The Case for Sound Openers
In the not-too-distant past, conservative bidders were sometimes called Roth-Stoners, the appellation coming from the bidding system advocated by Alvin Roth and Tobias Stone. The Roth-Stone methods were very conservative, especially where opening bids were concerned. In their day, however, they had a lot of adherents.
Roth and Stone made up one of the top partnerships in the Fifties, and their ideas were popular in their time. They had great credentials, including a number of wins in high-level competition. Roth, now deceased, was a brilliant bidding theorist. He developed negative doubles and weak two-bids, among many innovations. Many players today adhere to his conservative approach.
In the Roth-Stone system, many 13-point hands did not meet the requirements for opening the bidding. Quick tricks (aces and kings) were also essential components of acceptable opening bids. Today, players are opening 10-point hands, some even weaker, with alacrity.
There are sound arguments for each approach, most of them applying to tournament or duplicate-style play.
Pay the Piper
Two important advantages of a sound opening bid structure are greater bidding accuracy in certain situations and more comfort in doubling the opponents for penalty.
When your partner opens the bidding and you can be confident she has the goods, you won't worry about getting too high trying for slam when your hand is borderline. It is very frustrating to make a slam try only to find that you are too high at the five level. Even worse is holding back because you can't be sure the five level is safe, then finding that partner had a very good opener and you missed an easy slam.
When you don't have a good suit fit, you generally play in no-trump after partner has opened the bidding. For that, you need high-card points. Shapely hands without high-card strength don't do you much good in no-trump.
In a sound opening bid structure, when you have a 12-point hand to go with partner's sound opener, you can be confident in most cases that you will be able to bring home nine tricks in 3NT.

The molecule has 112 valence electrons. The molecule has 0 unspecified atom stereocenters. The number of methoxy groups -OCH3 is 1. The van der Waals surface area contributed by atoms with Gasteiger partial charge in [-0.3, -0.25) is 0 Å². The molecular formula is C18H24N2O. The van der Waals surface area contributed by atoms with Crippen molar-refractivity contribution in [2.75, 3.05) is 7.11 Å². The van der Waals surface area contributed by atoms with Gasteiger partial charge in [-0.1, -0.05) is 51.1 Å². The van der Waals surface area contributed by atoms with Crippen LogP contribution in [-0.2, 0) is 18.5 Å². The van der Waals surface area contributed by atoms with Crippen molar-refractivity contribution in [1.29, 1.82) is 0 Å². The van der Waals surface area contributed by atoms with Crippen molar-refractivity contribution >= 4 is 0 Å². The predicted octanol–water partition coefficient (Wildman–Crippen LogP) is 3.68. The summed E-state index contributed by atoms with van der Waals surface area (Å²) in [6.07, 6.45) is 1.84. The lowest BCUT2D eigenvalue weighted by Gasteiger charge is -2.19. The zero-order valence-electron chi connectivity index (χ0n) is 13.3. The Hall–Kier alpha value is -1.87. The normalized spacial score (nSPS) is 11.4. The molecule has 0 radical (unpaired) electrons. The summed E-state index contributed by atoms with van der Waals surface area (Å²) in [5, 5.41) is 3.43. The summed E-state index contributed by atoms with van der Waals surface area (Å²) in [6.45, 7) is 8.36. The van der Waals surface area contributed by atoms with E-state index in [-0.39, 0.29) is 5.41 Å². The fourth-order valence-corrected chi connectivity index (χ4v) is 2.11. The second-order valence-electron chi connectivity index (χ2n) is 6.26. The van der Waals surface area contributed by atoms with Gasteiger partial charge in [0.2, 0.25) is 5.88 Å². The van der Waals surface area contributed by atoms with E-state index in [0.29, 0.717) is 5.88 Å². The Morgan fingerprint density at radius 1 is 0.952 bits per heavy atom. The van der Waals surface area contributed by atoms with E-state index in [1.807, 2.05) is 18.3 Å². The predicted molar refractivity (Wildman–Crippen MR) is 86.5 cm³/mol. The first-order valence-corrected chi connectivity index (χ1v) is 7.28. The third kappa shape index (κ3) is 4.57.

In today's highly competitive arena, you can reap handsome profits by doubling the opponents when they overbid, which they will do frequently. It's easier to make them pay for getting involved in your auctions when you know that your partner's opening bids are sound and that he has at least a certain number of quick tricks.
To be sure, there are downsides to a conservative, sound opening bid structure. To start with, when you routinely pass 12-and even 13-point hands that others are opening, you lose the initiative and advantage that go with taking the first shot in the bidding.
Further, the player in third seat will be under more pressure than usual to “protect” against the possibility that opener has passed a hand that others have opened.
Why does the player in third seat after two passes have to consider opening on very thin values at times?
If you employ a sound opening bid structure, your partner will pass many hands others are opening, so just because partner has passed does not mean the balance of power is on the other side. You can't afford to pass if your side could have up to 23 or 24 points, so you must strain to keep the bidding open in third seat after two passes.
Think about it. If partner has passed a 13-point hand as dealer and you have a 10-point hand yourself, your side has a major advantage in high-card points — 23 to 17. If you pass that 10-point hand and partner has 12 or 13, there is a good chance the deal will be passed out and you will receive a very poor score.
This will make for some dicey opening bids after partner and your right-hand opponent have passed. If your partner has passed with a normal non-opener, your side could be in danger of getting much too high when you “protect.” It's like walking on a tightrope. Sometimes you will fall off, and in bridge, there's no net.